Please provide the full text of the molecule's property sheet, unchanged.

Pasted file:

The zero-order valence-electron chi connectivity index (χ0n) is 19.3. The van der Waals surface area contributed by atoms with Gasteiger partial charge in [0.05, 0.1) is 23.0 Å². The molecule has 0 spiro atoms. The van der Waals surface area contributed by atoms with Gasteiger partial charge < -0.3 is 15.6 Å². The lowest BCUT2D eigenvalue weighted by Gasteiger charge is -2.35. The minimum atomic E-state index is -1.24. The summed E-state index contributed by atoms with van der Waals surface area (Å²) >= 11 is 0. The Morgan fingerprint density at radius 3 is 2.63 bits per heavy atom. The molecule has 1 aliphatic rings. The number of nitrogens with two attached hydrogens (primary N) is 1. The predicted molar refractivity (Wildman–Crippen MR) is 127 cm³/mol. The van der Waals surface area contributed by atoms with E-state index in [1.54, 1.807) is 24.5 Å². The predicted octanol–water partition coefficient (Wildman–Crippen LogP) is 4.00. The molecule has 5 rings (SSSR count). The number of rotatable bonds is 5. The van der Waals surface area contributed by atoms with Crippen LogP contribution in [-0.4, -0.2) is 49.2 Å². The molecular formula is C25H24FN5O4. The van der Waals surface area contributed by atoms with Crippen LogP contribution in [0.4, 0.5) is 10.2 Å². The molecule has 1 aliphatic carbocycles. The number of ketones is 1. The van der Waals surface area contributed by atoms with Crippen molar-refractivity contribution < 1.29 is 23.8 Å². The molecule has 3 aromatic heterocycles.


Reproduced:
The zero-order valence-electron chi connectivity index (χ0n) is 19.3. The van der Waals surface area contributed by atoms with Gasteiger partial charge in [0.05, 0.1) is 23.0 Å². The molecule has 0 spiro atoms. The van der Waals surface area contributed by atoms with Gasteiger partial charge < -0.3 is 15.6 Å². The lowest BCUT2D eigenvalue weighted by Gasteiger charge is -2.35. The minimum atomic E-state index is -1.24. The summed E-state index contributed by atoms with van der Waals surface area (Å²) >= 11 is 0. The Morgan fingerprint density at radius 3 is 2.63 bits per heavy atom. The molecule has 1 aliphatic rings. The number of nitrogens with two attached hydrogens (primary N) is 1. The predicted molar refractivity (Wildman–Crippen MR) is 127 cm³/mol. The van der Waals surface area contributed by atoms with E-state index in [1.54, 1.807) is 24.5 Å². The predicted octanol–water partition coefficient (Wildman–Crippen LogP) is 4.00. The molecule has 5 rings (SSSR count). The number of rotatable bonds is 5. The van der Waals surface area contributed by atoms with Crippen LogP contribution in [-0.4, -0.2) is 49.2 Å². The molecular formula is C25H24FN5O4. The van der Waals surface area contributed by atoms with Crippen LogP contribution in [0.4, 0.5) is 10.2 Å². The molecule has 1 aliphatic carbocycles. The number of ketones is 1. The van der Waals surface area contributed by atoms with Crippen molar-refractivity contribution < 1.29 is 23.8 Å². The molecule has 3 aromatic heterocycles.